Cell motility requires the spatial and temporal coordination of forces in the actomyosin cytoskeleton with extracellular adhesion. The biochemical mechanism that coordinates filamentous actin (F-actin) assembly, myosin contractility, adhesion dynamics, and motility to maintain the balance between adhesion and contraction remains unknown. In this paper, we show that p21-activated kinases (Paks), downstream effectors of the small guanosine triphosphatases Rac and Cdc42, biochemically couple leading-edge actin dynamics to focal adhesion (FA) dynamics. Quantitative live cell microscopy assays revealed that the inhibition of Paks abolished F-actin flow in the lamella, displaced myosin IIA from the cell edge, and decreased FA turnover. We show that, by controlling the dynamics of these three systems, Paks regulate the protrusive activity and migration of epithelial cells. Furthermore, we found that expressing Pak1 was sufficient to overcome the inhibitory effects of excess adhesion strength on cell motility. These findings establish Paks as critical molecules coordinating cytoskeletal systems for efficient cell migration.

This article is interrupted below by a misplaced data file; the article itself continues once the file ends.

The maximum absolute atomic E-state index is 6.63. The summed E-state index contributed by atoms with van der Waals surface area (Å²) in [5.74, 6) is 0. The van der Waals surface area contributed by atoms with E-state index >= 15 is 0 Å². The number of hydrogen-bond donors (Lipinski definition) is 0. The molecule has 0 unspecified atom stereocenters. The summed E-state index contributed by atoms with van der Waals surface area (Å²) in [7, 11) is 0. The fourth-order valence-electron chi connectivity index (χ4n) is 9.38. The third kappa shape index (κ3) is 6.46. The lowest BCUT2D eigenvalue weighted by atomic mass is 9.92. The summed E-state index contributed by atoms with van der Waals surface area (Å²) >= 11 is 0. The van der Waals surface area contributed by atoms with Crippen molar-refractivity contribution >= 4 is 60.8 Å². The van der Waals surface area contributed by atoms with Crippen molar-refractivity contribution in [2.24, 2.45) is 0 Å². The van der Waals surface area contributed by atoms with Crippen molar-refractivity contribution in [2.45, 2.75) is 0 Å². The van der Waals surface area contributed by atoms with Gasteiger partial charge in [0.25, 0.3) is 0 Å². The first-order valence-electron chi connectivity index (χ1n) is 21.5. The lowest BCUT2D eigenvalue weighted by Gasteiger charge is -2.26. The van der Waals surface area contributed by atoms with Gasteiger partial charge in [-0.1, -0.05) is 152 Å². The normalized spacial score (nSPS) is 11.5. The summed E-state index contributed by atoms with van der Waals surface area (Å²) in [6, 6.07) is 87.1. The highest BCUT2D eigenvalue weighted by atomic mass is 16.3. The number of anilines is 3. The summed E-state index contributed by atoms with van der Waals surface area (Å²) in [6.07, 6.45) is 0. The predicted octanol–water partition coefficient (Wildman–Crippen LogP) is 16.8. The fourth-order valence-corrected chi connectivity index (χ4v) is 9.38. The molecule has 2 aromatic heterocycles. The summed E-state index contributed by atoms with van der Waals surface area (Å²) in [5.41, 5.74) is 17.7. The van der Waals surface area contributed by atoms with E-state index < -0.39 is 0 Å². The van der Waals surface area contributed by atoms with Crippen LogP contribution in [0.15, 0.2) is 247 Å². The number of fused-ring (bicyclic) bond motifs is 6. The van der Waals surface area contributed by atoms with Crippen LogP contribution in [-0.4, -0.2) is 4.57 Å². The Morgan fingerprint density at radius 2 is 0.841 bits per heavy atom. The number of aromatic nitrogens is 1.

Cell migration is central to many biological and pathological processes including, but not limited to, embryogenesis, tissue repair, immune response, atherosclerosis, and cancer. Crawling motility involves a four-step cycle. Polymerization of the lamellipodial actin cytoskeletal network drives the initial extension of the plasma membrane at the cell front (Pollard and Borisy, 2003). Cells then form adhesions to the ECM by recruiting signaling and cytoskeletal proteins to stabilize the protrusion at the lamellipodium base (Ridley et al., 2003). The contractile F-actin–myosin network located in the lamella and the ventral cell area uses these adhesions as sites to pull the cell body forward. Adhesion disassembly occurs both at the cell front and at the cell rear. In the front of migrating cells, the continuous formation and disassembly of adhesions, referred to as adhesion turnover, is highly regulated and is coupled to protrusion formation (Webb et al., 2004). Release of the adhesions and retraction at the rear completes the migratory cycle, allowing net translocation of the cell in the direction of the movement (Le Clainche and Carlier, 2008).
Although it has long been known that the ability of cells to move effectively depends on an optimum level of ECM for adhesion, recent data indicate that such optimized cell migration results from the interdependent feedback between F-actin polymerization/depolymerization and motility-activated myosin II and focal adhesion (FA) assembly/disassembly (Gupton and Waterman-Storer, 2006). Missing from this important study was any indication of the specific biochemical pathways that enabled upstream signals originating from RhoGTPases to regulate this complex interplay between integrins and the cytoskeleton.